Contractor profile: Brookfield Vine Services

By: Vivienne Haldane, Photography by: Vivienne Haldane

Brookfield Vine Services The Pellenc 4560 harvests as much fruit as possible with minimal rubbish — just what wineries and winemakers want! Brookfield Vine Services
Brookfield Vine Services Brookfield Vine Services
Brookfield Vine Services Pellenc harvesters work in tandem in a vineyard: machines straddle the rows and are designed to go easy on vines and infrastructure Brookfield Vine Services
Brookfield Vine Services Brookfield Vine Services
Brookfield Vine Services The BVS fleet has a growing reputation for all-round service amongst the viticulture industry in Hawke’s Bay Brookfield Vine Services
Brookfield Vine Services Brookfield Vine Services
Brookfield Vine Services Brookfield Vine Services’ commitment to keeping up with the latest viticulture machinery is paying dividends. Sam Ericksen beside the Pellenc 4420 Brookfield Vine Services
Brookfield Vine Services During winter, BVS carries out any maintenance required on its machinery. The Pellenc 4560 beside a Deutz Fahr agrocompact tractor Brookfield Vine Services

Hawke’s Bay’s rapidly developing viticulture industry is keeping Brookfield Vine Services busy and thanks to some high-tech machinery, they’re managing to keep up with the demand.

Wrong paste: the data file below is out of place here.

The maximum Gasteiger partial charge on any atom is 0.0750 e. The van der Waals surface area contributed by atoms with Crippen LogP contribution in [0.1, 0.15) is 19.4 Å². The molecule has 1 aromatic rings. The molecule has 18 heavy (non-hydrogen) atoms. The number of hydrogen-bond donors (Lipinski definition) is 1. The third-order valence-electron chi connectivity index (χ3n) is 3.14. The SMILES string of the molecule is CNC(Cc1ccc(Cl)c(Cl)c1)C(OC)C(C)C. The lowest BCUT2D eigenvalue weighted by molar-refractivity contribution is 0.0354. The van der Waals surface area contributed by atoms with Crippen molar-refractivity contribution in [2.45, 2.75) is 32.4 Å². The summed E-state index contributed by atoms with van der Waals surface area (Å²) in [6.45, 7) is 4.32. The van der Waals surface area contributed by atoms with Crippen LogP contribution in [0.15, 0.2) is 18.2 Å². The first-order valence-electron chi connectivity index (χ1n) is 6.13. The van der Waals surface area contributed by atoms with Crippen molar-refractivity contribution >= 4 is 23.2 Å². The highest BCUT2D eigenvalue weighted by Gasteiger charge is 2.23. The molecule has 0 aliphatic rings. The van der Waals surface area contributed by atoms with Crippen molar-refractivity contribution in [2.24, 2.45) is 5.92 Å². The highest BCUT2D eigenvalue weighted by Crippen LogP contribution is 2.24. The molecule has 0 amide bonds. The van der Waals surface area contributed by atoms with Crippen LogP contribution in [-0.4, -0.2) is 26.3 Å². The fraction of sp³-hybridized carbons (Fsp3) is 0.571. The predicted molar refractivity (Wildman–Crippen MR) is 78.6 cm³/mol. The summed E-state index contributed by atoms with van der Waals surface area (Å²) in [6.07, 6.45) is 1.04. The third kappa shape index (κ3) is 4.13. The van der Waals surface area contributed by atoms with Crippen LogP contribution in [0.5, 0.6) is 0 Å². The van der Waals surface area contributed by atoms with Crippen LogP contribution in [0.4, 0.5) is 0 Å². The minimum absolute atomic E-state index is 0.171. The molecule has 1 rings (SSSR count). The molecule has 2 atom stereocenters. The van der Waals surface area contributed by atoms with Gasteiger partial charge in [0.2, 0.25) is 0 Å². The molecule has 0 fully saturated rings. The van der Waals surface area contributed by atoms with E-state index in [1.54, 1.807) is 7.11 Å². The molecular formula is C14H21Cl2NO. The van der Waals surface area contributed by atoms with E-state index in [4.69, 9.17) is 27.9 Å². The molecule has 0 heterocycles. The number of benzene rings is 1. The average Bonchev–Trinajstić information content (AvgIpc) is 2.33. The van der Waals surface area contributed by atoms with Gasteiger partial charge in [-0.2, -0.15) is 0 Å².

Contractor profile: Brookfield Vine Services
Growth in the Hawke's Bay

Brookfield Vine Services is a one-stop shop when it comes to being able to provide a complete range of services for vineyards in Hawke's Bay.

Co-owner Sam Ericksen reels off a list of what his company offers: trimming, harvesting, sweeping, mulching, pre-pruning and leaf plucking. "We do pretty much everything and what we don't do, such as herbicide spraying, we contract out."

BVS has three full-time staff and it takes on about 10 contract drivers during the grape harvest.

With a list of forty clients around the region using its harvesting services alone, business is growing steadily — Ericksen reckons around 15-18% per year. He puts much of that down to Hawke's Bay's rapidly developing wine industry. "It is booming at the moment ­— we've had three to four years of very hard times and now we are on the rise."

Ericksen started BVS six years ago. His father, Diederick (Did) Ericksen, was one of the first contractors in Hawke's Bay to use mechanical grape harvesting methods in 1974.

He was roped into working alongside his father from an early age.

Ericksen has a chuckle when he thinks back to the first machine he operated. "I started on an old Chisholm-Ryder that dad had. It had a picking arm and beater rods that beat the trellis' and a fan that sucked as much leaf out as possible. There were no cabs or air-conditioning back then."

Following high school, Ericksen left to go travelling and ended up working in America's mid-west, managing a cropping farm before returning home in 1999.

For a time he worked with his father doing contract cropping, but it was uneconomical. That was when he decided to re-boot Did's former business and in 2007, BVS was born. A year later, his brother-in-law Campbell Ebbett joined him as a business partner and added an irrigation flushing service (Watertech) to the business.